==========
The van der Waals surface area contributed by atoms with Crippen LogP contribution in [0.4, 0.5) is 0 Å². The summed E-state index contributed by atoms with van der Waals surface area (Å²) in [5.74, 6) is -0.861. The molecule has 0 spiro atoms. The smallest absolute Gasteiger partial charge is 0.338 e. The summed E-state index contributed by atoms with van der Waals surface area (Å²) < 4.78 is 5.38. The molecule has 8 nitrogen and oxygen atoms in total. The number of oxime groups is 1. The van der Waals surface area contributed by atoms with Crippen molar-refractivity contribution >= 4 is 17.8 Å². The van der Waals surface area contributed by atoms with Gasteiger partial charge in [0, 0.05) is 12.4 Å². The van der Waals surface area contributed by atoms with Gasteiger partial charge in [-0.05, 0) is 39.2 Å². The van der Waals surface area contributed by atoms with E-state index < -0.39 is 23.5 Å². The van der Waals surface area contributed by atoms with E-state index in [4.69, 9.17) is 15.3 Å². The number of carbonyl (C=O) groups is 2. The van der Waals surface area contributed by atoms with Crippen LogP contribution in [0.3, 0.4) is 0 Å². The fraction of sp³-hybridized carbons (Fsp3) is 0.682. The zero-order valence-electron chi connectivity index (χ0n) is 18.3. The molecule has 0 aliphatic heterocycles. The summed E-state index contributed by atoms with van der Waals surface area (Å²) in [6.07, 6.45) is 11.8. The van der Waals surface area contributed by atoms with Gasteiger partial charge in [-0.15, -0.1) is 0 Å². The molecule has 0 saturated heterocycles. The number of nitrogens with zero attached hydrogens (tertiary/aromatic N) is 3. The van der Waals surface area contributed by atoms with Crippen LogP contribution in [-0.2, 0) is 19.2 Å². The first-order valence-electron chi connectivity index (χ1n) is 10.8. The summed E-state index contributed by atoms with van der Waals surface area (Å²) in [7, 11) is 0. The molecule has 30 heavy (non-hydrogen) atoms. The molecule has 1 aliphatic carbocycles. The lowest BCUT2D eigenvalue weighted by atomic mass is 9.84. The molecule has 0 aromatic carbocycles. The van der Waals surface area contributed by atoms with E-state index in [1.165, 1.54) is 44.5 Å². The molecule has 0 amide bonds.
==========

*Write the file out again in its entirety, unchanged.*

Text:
The van der Waals surface area contributed by atoms with Crippen LogP contribution in [0.4, 0.5) is 0 Å². The summed E-state index contributed by atoms with van der Waals surface area (Å²) in [5.74, 6) is -0.861. The molecule has 0 spiro atoms. The smallest absolute Gasteiger partial charge is 0.338 e. The summed E-state index contributed by atoms with van der Waals surface area (Å²) < 4.78 is 5.38. The molecule has 8 nitrogen and oxygen atoms in total. The number of oxime groups is 1. The van der Waals surface area contributed by atoms with Crippen molar-refractivity contribution >= 4 is 17.8 Å². The van der Waals surface area contributed by atoms with Gasteiger partial charge in [0, 0.05) is 12.4 Å². The van der Waals surface area contributed by atoms with Gasteiger partial charge in [-0.05, 0) is 39.2 Å². The van der Waals surface area contributed by atoms with E-state index < -0.39 is 23.5 Å². The van der Waals surface area contributed by atoms with E-state index in [4.69, 9.17) is 15.3 Å². The number of carbonyl (C=O) groups is 2. The van der Waals surface area contributed by atoms with Crippen LogP contribution in [0.3, 0.4) is 0 Å². The fraction of sp³-hybridized carbons (Fsp3) is 0.682. The zero-order valence-electron chi connectivity index (χ0n) is 18.3. The molecule has 0 aliphatic heterocycles. The summed E-state index contributed by atoms with van der Waals surface area (Å²) in [6.07, 6.45) is 11.8. The van der Waals surface area contributed by atoms with Gasteiger partial charge in [-0.15, -0.1) is 0 Å². The molecule has 0 saturated heterocycles. The number of nitrogens with zero attached hydrogens (tertiary/aromatic N) is 3. The van der Waals surface area contributed by atoms with Crippen LogP contribution in [-0.2, 0) is 19.2 Å². The first-order valence-electron chi connectivity index (χ1n) is 10.8. The summed E-state index contributed by atoms with van der Waals surface area (Å²) in [7, 11) is 0. The molecule has 30 heavy (non-hydrogen) atoms. The molecule has 1 aliphatic carbocycles. The lowest BCUT2D eigenvalue weighted by atomic mass is 9.84. The molecule has 0 aromatic carbocycles. The van der Waals surface area contributed by atoms with E-state index in [1.165, 1.54) is 44.5 Å². The molecule has 0 amide bonds.